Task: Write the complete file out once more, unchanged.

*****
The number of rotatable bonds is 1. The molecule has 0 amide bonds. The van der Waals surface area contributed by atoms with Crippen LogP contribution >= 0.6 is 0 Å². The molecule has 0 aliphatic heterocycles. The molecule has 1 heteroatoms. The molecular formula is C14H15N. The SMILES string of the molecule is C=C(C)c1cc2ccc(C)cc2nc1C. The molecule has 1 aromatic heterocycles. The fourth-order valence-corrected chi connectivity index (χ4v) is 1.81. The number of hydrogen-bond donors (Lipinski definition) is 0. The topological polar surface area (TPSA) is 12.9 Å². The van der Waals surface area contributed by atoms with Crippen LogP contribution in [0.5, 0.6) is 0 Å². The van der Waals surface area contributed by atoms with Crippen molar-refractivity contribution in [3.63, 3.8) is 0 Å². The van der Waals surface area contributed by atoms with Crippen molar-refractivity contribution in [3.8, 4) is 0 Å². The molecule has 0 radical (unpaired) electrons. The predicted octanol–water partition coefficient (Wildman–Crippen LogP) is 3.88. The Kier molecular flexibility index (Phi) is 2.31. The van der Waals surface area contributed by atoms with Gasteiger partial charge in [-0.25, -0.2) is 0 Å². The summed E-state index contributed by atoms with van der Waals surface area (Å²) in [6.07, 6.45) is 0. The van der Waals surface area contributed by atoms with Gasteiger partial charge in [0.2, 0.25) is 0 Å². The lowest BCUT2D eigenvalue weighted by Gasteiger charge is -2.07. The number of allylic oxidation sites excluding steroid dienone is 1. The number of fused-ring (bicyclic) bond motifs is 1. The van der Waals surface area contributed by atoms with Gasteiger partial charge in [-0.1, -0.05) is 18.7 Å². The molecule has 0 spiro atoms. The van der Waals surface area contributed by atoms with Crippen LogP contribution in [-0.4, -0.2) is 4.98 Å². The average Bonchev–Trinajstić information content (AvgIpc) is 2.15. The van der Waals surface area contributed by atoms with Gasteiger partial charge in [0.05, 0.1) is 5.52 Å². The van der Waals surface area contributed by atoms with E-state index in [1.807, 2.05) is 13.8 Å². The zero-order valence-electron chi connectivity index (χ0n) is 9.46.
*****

The number of rotatable bonds is 1. The molecule has 0 amide bonds. The van der Waals surface area contributed by atoms with Crippen LogP contribution >= 0.6 is 0 Å². The molecule has 0 aliphatic heterocycles. The molecule has 1 heteroatoms. The molecular formula is C14H15N. The SMILES string of the molecule is C=C(C)c1cc2ccc(C)cc2nc1C. The molecule has 1 aromatic heterocycles. The fourth-order valence-corrected chi connectivity index (χ4v) is 1.81. The number of hydrogen-bond donors (Lipinski definition) is 0. The topological polar surface area (TPSA) is 12.9 Å². The van der Waals surface area contributed by atoms with Crippen LogP contribution in [0.5, 0.6) is 0 Å². The van der Waals surface area contributed by atoms with Crippen molar-refractivity contribution in [3.63, 3.8) is 0 Å². The van der Waals surface area contributed by atoms with Crippen molar-refractivity contribution in [3.8, 4) is 0 Å². The molecule has 0 radical (unpaired) electrons. The predicted octanol–water partition coefficient (Wildman–Crippen LogP) is 3.88. The Kier molecular flexibility index (Phi) is 2.31. The van der Waals surface area contributed by atoms with Gasteiger partial charge in [-0.25, -0.2) is 0 Å². The summed E-state index contributed by atoms with van der Waals surface area (Å²) in [6.07, 6.45) is 0. The van der Waals surface area contributed by atoms with Gasteiger partial charge in [0.2, 0.25) is 0 Å². The lowest BCUT2D eigenvalue weighted by Gasteiger charge is -2.07. The number of allylic oxidation sites excluding steroid dienone is 1. The number of fused-ring (bicyclic) bond motifs is 1. The van der Waals surface area contributed by atoms with Gasteiger partial charge in [-0.1, -0.05) is 18.7 Å². The molecule has 0 spiro atoms. The van der Waals surface area contributed by atoms with Crippen LogP contribution in [-0.4, -0.2) is 4.98 Å². The average Bonchev–Trinajstić information content (AvgIpc) is 2.15. The van der Waals surface area contributed by atoms with Gasteiger partial charge in [0.05, 0.1) is 5.52 Å². The van der Waals surface area contributed by atoms with E-state index in [1.807, 2.05) is 13.8 Å². The zero-order valence-electron chi connectivity index (χ0n) is 9.46.